Top 3 beliefs about Weight Loss that are False

I’ve lost 130 pounds in my life. I see the same commercials you do, even tried some of the plans that sell you on the dreams of floating through life eating what you want, magically being able to use moderation and eat that chocolate cake (there is a reason why you can’t), and never being hungry only to find when you wake up in the morning you are 50 pounds thinner!

If you believe that, I have a bridge in Brooklyn I want to sell you. No really, it’s in the back, let me show you.

To cut to the chase, these plans are selling you on dreams. They are marketing ploys. They have listened to the common complaints and questions and are trying to sell you their product. Tried some of them, they don’t work. Here is what did work that helped me lose 130 pounds. Here is what my top 3 untruths that diet plans try to sell people.

1. That you’ll never be hungry. “Just eat more fat, don’t be hungry, and you’ll lose fat!” False. In every plan that I’ve used I was hungry at some point. Increasing fat never worked for me yet and may be why keto didn’t (although I do use Keto or low glycemic recipes to help me with my macros). You’ll be hungry, not all the time, but on occasion. Being hungry is a way for your body to signal to you it is using its fat reserves to function and to go find more. You want the body to use that fat instead of eating more food. You learn to be ok with with feeling a little hungry, you adapt and it no longer bothers you. You redirect your attention to something else. To be able to lose weight and never be hungry is a marketing ploy. Don’t expect to glide through weight loss without hunger and you’ll get past hurdles in your journey.

2. You don’t have to count calories. False. None of the plans worked when I didn’t count them. The plans that worked, I always counted them. If you’ve memorized them so you don’t have to count them and consistently eat the same things, that works. That works because you’ve counted them at some point and you know you are creating a caloric deficit. Some skinny girls can count the calories in their mind. Studies have shown that overweight people have the ability to forget what they’ve eaten in a day or be completely oblivious to how much they’ve eaten.(1) That is how weight gain starts, so a habit needs to be changed. You need to be more aware of what is going in your mouth.

3. Once I lose the weight I don’t have to diet again. If I do have to diet again, I’ve failed. False. Even skinny girls diet or detox. My Dad has always maintained his weight but I will hear from him that he “feels it” when he’s gained 2 or more pounds and will cut down on some foods for a short period of time. What I have found is they catch the weight gain within 2 to 5 pounds and nip it in the butt good before it is out of control. Overweight people let it slide for a lot longer or feel like a failure if they aren’t able to maintain magically for all time. Expect you’ll have to watch it after you lose all the weight and make adjustments. Be more in tune with you and your body, continue to get on the scale after you lose it, continue to measure and be mindful of the calories. Its how you lose it, its how you keep it off.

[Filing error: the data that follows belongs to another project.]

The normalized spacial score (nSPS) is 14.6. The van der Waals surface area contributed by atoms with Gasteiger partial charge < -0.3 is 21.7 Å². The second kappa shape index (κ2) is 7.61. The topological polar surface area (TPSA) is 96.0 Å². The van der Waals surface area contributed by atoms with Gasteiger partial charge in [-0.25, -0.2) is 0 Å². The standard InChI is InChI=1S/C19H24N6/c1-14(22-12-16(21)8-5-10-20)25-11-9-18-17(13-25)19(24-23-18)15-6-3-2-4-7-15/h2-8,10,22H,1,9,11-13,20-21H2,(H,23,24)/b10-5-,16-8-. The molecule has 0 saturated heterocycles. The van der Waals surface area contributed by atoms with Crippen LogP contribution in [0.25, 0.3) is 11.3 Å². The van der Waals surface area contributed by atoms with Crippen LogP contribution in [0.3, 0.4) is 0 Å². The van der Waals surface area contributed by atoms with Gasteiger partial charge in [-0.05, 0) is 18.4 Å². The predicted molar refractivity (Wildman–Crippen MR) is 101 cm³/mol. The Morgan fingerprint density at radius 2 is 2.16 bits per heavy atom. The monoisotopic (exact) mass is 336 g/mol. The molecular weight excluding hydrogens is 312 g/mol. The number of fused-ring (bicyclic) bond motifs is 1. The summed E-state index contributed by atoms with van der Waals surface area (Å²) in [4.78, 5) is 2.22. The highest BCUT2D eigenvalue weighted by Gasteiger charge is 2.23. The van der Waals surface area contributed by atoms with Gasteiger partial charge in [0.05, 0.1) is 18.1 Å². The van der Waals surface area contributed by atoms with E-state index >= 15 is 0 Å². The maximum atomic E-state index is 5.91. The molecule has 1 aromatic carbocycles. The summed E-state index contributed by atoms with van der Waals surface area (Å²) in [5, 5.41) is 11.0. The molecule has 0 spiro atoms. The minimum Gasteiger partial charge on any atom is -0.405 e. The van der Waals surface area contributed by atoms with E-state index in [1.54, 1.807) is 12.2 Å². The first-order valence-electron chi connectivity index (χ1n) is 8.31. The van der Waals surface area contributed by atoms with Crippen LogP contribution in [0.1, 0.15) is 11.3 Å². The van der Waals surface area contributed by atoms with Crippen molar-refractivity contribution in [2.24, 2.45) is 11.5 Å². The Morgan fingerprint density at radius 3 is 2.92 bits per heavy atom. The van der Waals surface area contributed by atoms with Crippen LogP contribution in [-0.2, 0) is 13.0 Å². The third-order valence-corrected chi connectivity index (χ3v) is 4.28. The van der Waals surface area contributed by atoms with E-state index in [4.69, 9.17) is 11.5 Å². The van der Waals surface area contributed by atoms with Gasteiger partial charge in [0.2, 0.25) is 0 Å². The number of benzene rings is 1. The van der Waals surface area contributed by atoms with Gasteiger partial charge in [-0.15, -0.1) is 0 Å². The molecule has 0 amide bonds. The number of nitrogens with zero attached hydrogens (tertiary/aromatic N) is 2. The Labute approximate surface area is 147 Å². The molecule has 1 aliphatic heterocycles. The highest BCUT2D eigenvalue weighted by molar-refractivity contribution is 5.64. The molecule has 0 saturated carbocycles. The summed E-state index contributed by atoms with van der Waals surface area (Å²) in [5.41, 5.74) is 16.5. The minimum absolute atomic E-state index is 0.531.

You think I gave you all you need to know? Kind of. I did clear the clutter of false advertising. You could take that and run with it and be successful, in theory.

However you also may run into psychological problems such as binge eating, hopelessness and spiritual problems such as being ungrounded, energies and entities that set you up to fail.

Been there and done much of that, even better I have access to spirit guides that can help you through whatever unique or similar situation you are going through. I have accountability sessions as well as informational sessions, one on one with your guides. I haven’t met a nutritionist that can do all of that yet.

All of my weight loss packets, recipes and sessions are here, follow the link or scroll up and click “Holistic weight loss”.

My weight loss page

Best of luck and let’s get fit!

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Reference

1. Kessler, M.D., David. (2009) The End of Overeating. Taking control of the insatiable American appetite. New York, NY: Rodale.

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